To save content items to your account,
please confirm that you agree to abide by our usage policies.
If this is the first time you use this feature, you will be asked to authorise Cambridge Core to connect with your account.
Find out more about saving content to .
To save content items to your Kindle, first ensure firstname.lastname@example.org
is added to your Approved Personal Document E-mail List under your Personal Document Settings
on the Manage Your Content and Devices page of your Amazon account. Then enter the ‘name’ part
of your Kindle email address below.
Find out more about saving to your Kindle.
Note you can select to save to either the @free.kindle.com or @kindle.com variations.
‘@free.kindle.com’ emails are free but can only be saved to your device when it is connected to wi-fi.
‘@kindle.com’ emails can be delivered even when you are not connected to wi-fi, but note that service fees apply.
To assess vestibular evoked myogenic potentials in patients with fibromyalgia syndrome.
Twenty-four patients with fibromyalgia syndrome (two men and 22 women) and 21 female controls were included in the study. All patients underwent vestibular evoked myogenic potential testing.
Statistical comparison of fibromyalgia patients with control subjects showed a significant difference with respect to n23 latencies and interpeak latencies (p < 0.05). There was no significant difference in p13 latencies, nor in p13 amplitudes, n23 amplitudes or interpeak amplitudes (p > 0.05).
Although patients with fibromyalgia syndrome generally have subjective neurotological symptoms, clinical and laboratory assessments usually fail to detect any objective abnormality. However, it is possible to detect abnormalities on vestibular evoked myogenic potential testing in such patients, indicating dysfunction in the vestibulospinal pathway, possibly in the saccule. Elongation of the n23 latency and of the interpeak latency of waves p13–n23, during vestibular evoked myogenic potential testing, may be a useful, objective indicator demonstrating neurotological involvement in fibromyalgia syndrome patients. Future research investigating the mechanisms of this latency elongation may help increase understanding of the pathogenesis of fibromyalgia syndrome.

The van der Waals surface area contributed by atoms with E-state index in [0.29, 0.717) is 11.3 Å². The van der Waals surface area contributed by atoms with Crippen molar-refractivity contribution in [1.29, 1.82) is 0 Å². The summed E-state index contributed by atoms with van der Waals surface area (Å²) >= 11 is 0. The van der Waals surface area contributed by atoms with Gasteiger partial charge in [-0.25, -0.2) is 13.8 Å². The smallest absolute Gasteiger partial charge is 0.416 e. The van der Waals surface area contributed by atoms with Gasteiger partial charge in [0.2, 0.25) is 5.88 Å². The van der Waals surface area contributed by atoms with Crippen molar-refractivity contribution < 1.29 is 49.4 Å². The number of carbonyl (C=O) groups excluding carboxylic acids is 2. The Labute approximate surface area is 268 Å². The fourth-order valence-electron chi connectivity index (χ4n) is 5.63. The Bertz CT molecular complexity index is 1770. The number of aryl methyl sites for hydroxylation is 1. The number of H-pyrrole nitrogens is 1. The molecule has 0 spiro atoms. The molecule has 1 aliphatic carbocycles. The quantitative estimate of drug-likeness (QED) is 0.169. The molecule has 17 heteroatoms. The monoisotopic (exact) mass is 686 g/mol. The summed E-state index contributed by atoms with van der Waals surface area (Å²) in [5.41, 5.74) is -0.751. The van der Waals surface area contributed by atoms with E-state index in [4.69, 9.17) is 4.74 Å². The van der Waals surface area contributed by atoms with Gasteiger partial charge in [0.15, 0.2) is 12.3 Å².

To assess contralateral suppression of transiently evoked otoacoustic emissions in patients with fibromyalgia syndrome and normal hearing.
Twenty-four female patients with fibromyalgia syndrome and 24 healthy female controls with normal hearing were assessed using pure tone audiometry and transiently evoked otoacoustic emissions.
All patients with fibromyalgia syndrome and all controls had normal hearing on pure tone audiometry. In the patients with fibromyalgia syndrome, the mean transiently evoked otoacoustic emission amplitude was 15.5 ± 4.8 dB. The mean transiently evoked otoacoustic emission amplitudes after contralateral suppression was 15.5 ± 4.9 dB. There was no statistically significant difference between the transiently evoked otoacoustic emission amplitudes measured before and after contralateral suppression (p > 0.05). In the controls, the mean transiently evoked otoacoustic emission amplitude was 12 ± 5 dB. The mean transiently evoked otoacoustic emission amplitudes after contralateral suppression was 11 ± 4.7 dB. There was a statistically significant decrease in transiently evoked otoacoustic emission amplitudes after contralateral suppression (p < 0.01).
The mechanisms related to contralateral suppression of transiently evoked otoacoustic emissions seem dysfunctional in fibromyalgia syndrome. This dysfunction may be at the brain stem level, where the medial superior olivary complex is located, or at the synapses of medial superior olivary complex fibres with the outer hair cells in the cochlea. Demonstration of lack of contralateral suppression of transiently evoked otoacoustic emissions can be used as a diagnostic tool in patients with fibromyalgia syndrome.
Observation of GaN-based islands surrounded by V-defects in the barrier layer of green LED is reported for InGaN MQWs deposited under no hydrogen or at growth temperatures of less than 800°C. Nanoscale mechanical properties of the areas enclosed and outside of the ring defects does not show any appreciable variation as measured by UFM. Chemical etching of the MQW structure in addition to cross-sectional TEM analysis ruled out the possibility of growth of inversion domains of N-polar GaN in a Ga-polar GaN matrix.
Email your librarian or administrator to recommend adding this to your organisation's collection.